### Adsorption at the solid/gas interface

Surface excess amount of adsorbed substance (Gibbs adsorption), ( ) is the excess of the amount of component actually present in the interfacial layer over that which would be present at the same equilibrium gas pressure in the reference system, in which the gas phase concentration is constant up to the Gibbs surface, and the reference concentration of component is zero beyond the Gibbs surface in the surface layer of the solid (see Figure 2).

The general expression for 1.1.8) becomes in this instance: where the interfacial layer is divided into two regions, the adsorption space and surface layer of the solid (see §1.1.5), by the Gibbs surface. The second term is usually assumed to be zero or negligible.

For a multicomponent gas mixture the total surface excess amount of adsorbed substance is If the area of the solid surface is known, then the surface excess concentration (or Gibbs surface concentration) of component , denoted by , is Similar definitions can be given for the surface excess number of molecules of component , , and of the surface excess mass of , , and of the surface excess volume of gas of ( ) preferably expressed as the volume of gas calculated for 273.15 and 101.325 (0 and 1 atm): the equation of state used in the calculation should be stated.

The operational definition of is where is the total amount of component present and is the volume of the gas defined by the Gibbs dividing surface. The position of the Gibbs surface is often defined experimentally as that surface which encloses the volume of space from which the solid excludes helium gas (the so-called helium dead-space), and is associated with the assumptions that the volume of the solid is unaffected by the adsorption of , and that helium is not adsorbed by the solid. This requires that the measurement of the helium dead-space be made at a sufficiently high temperature. The amount of adsorbed substance is defined as where is the volume of the interfacial layer which has to be defined on the basis of some appropriate model of gas adsorption and is the local concentration of component as exemplified in Figure 2. An equivalent, alternative, but somewhat more operational definition may be formulated as follows: where is the volume of the adsorption space depicted schematically in Figure 2. When the adsorption of component is not too weak and its equilibrium partial pressure sufficiently low, then the second term on the right hand side becomes negligibly small so that: This last identification is usually justified in measurements of gas adsorption at lower pressures. Under these conditions the surface excess amount of adsorbed substance and the amount of adsorbed substance become indistinguishable and the latter term (often abbreviated to amount adsorbed) is usually used for both concepts.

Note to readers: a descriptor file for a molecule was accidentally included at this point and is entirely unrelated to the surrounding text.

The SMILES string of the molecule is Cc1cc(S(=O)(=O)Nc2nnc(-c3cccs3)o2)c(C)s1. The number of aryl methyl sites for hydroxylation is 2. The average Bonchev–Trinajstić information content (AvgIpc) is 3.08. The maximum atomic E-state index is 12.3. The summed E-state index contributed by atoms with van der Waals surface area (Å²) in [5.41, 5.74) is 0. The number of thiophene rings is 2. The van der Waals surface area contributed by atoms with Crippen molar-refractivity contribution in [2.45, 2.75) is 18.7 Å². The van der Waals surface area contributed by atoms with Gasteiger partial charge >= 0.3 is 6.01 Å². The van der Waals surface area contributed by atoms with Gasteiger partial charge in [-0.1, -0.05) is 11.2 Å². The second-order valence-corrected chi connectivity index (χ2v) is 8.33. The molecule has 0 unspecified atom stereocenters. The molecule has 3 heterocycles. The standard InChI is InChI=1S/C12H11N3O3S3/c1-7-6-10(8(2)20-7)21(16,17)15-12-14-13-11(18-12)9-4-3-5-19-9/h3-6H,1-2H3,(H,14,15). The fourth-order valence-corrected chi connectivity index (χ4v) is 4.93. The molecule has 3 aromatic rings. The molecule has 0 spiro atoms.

Adsorption isotherm, in the case of a single adsorptive, is the function relating the amount, mass or volume, or corresponding excess of substance adsorbed by a given amount of solid to the equilibrium pressure ( ) at constant temperature ( )14

Adsorption isobar is the function relating the amount, mass, or volume, or corresponding excess of substance adsorbed by a given amount of solid to the temperature at constant pressure.

Adsorption isostere is the function relating the equilibrium pressure to the temperature at a constant value of the amount, or excess amount, of substance adsorbed by a given amount of solid.

When the specific surface area ( ) is measured by adsorption methods15 then it is given by the product of the specific monolayer capacity, , the Avogadro constant, and the area occupied by a molecule adsorbed in a complete monolayer ( ): In the case of microporous solids the interpretation of adsorption measurements in terms of surface area may lose its significance when the size of the adsorbed molecules is comparable with the dimensions of the pores. Nevertheless it may be convenient to define a monolayer equivalent area, in which is replaced in the above equation by the amount needed to fill the micropores (§1.1.7).